Las Vegas, NV
Located in Clark County, Nevada, Las Vegas has been, since the early 1950s, the leading American casino destination. Throughout a crucial part of its history, the city's casino industry was tied to those with connections to organized crime. Founded in 1905 in a land auction conducted by the Salt Lake, Los Angeles, and San Pedro Railroad, Las Vegas was, in its earliest years, a watering stop for that railroad's route. Gambling was, at the town's inception, legal in Nevada; it had been so since 1869. When the railroad laid out the physical plan for the new city, it designated one block, Block 16, for “vice,” which translates to gambling, drinking, and prostitution—classic Western saloon diversions. Off the main thoroughfare of Fremont Street yet easily accessible to visitors arriving by train, Block 16 offered relatively low-stakes, unremarkable debauchery.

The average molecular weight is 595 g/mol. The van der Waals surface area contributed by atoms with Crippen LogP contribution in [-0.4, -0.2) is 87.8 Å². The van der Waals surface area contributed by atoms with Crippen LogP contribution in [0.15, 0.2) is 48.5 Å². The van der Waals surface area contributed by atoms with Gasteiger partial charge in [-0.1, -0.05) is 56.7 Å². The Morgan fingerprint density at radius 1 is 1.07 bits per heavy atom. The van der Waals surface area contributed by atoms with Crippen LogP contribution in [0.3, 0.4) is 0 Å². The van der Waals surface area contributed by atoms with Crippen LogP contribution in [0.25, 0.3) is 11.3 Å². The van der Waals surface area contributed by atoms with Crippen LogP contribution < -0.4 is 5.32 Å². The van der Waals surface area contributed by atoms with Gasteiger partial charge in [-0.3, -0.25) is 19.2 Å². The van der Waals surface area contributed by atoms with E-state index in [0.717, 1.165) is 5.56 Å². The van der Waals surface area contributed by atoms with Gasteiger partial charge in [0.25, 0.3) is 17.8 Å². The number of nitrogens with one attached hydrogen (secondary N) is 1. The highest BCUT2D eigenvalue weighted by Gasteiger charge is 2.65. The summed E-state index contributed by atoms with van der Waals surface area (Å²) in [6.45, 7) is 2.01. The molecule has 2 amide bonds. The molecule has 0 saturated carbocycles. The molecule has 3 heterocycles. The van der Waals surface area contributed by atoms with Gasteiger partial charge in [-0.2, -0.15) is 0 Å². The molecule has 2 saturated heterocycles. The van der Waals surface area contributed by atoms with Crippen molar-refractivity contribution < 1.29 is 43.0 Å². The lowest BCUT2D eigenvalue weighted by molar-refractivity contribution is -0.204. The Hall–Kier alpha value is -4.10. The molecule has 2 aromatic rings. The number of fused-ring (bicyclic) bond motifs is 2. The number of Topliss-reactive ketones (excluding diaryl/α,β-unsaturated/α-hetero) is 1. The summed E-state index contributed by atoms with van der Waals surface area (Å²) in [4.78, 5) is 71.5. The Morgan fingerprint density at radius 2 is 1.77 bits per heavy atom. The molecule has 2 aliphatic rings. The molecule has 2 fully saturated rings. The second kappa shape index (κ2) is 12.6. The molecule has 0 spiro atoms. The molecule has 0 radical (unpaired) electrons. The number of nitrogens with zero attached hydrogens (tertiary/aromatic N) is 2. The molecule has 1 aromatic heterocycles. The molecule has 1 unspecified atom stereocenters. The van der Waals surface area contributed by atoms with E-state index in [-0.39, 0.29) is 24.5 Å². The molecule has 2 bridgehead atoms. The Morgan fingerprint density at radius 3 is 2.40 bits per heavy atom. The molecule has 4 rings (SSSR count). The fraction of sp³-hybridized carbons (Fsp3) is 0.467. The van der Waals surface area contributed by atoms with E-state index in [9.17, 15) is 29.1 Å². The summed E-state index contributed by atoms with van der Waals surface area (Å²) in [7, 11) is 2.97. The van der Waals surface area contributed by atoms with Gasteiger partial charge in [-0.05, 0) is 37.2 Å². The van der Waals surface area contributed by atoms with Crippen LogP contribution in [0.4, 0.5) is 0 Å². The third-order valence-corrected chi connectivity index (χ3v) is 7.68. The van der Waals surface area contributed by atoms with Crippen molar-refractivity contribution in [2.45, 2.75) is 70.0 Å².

Gambling industry; History; Nevada – Las Vegas; Organized crime; Prostitution
American Popular Culture | American Studies | Criminology and Criminal Justice | Gaming and Casino Operations Management | Social History | United States History
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Schwartz, D. (2012). Las Vegas, Nevada. In Wilbur R. Miller (Ed.), The social history of crime and punishment in America: An encyclopedia. (pp. 985-990). Thousand Oaks, CA: SAGE Publications, Inc. doi: 10.4135/9781452218427.n386
Schwartz, D. G.
Las Vegas, NV. In Wilbur R. Miller,
The Social History of Crime and Punishment in America: An Encyclopedia
Thousand Oaks, CA: Sage.